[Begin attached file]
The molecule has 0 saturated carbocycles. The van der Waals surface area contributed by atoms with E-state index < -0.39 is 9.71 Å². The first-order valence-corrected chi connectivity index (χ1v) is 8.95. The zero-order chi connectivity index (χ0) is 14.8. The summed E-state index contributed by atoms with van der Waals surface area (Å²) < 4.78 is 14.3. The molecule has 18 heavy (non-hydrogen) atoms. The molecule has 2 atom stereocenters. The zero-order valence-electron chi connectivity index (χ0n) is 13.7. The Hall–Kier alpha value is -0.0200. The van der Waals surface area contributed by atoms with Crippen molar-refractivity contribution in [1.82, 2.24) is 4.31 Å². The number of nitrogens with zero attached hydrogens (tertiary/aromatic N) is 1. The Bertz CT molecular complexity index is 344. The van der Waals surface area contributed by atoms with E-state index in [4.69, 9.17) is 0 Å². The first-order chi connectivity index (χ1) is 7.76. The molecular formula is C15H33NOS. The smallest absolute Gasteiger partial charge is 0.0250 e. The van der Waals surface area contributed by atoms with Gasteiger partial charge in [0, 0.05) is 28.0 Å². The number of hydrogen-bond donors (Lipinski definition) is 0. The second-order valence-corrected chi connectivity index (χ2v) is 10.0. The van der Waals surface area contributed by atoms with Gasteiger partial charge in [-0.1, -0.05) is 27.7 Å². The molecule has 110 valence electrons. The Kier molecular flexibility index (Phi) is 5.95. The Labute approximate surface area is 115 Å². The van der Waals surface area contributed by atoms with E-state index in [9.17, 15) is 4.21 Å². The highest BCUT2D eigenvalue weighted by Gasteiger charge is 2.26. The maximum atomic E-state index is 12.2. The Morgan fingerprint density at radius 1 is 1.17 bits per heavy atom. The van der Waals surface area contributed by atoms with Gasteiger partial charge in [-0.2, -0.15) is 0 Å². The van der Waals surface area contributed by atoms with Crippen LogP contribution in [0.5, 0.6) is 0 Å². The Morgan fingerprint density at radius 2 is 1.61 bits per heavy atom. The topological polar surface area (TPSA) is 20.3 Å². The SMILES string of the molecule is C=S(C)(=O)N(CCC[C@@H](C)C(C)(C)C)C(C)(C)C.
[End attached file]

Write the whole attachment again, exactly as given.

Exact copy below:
The molecule has 0 saturated carbocycles. The van der Waals surface area contributed by atoms with E-state index < -0.39 is 9.71 Å². The first-order valence-corrected chi connectivity index (χ1v) is 8.95. The zero-order chi connectivity index (χ0) is 14.8. The summed E-state index contributed by atoms with van der Waals surface area (Å²) < 4.78 is 14.3. The molecule has 18 heavy (non-hydrogen) atoms. The molecule has 2 atom stereocenters. The zero-order valence-electron chi connectivity index (χ0n) is 13.7. The Hall–Kier alpha value is -0.0200. The van der Waals surface area contributed by atoms with Crippen molar-refractivity contribution in [1.82, 2.24) is 4.31 Å². The number of nitrogens with zero attached hydrogens (tertiary/aromatic N) is 1. The Bertz CT molecular complexity index is 344. The van der Waals surface area contributed by atoms with E-state index in [4.69, 9.17) is 0 Å². The first-order chi connectivity index (χ1) is 7.76. The molecular formula is C15H33NOS. The smallest absolute Gasteiger partial charge is 0.0250 e. The van der Waals surface area contributed by atoms with Gasteiger partial charge in [0, 0.05) is 28.0 Å². The number of hydrogen-bond donors (Lipinski definition) is 0. The second-order valence-corrected chi connectivity index (χ2v) is 10.0. The van der Waals surface area contributed by atoms with Gasteiger partial charge in [-0.1, -0.05) is 27.7 Å². The molecule has 110 valence electrons. The Kier molecular flexibility index (Phi) is 5.95. The Labute approximate surface area is 115 Å². The van der Waals surface area contributed by atoms with E-state index in [9.17, 15) is 4.21 Å². The highest BCUT2D eigenvalue weighted by Gasteiger charge is 2.26. The maximum atomic E-state index is 12.2. The Morgan fingerprint density at radius 1 is 1.17 bits per heavy atom. The van der Waals surface area contributed by atoms with Gasteiger partial charge in [-0.2, -0.15) is 0 Å². The van der Waals surface area contributed by atoms with Crippen LogP contribution in [0.5, 0.6) is 0 Å². The Morgan fingerprint density at radius 2 is 1.61 bits per heavy atom. The topological polar surface area (TPSA) is 20.3 Å². The SMILES string of the molecule is C=S(C)(=O)N(CCC[C@@H](C)C(C)(C)C)C(C)(C)C.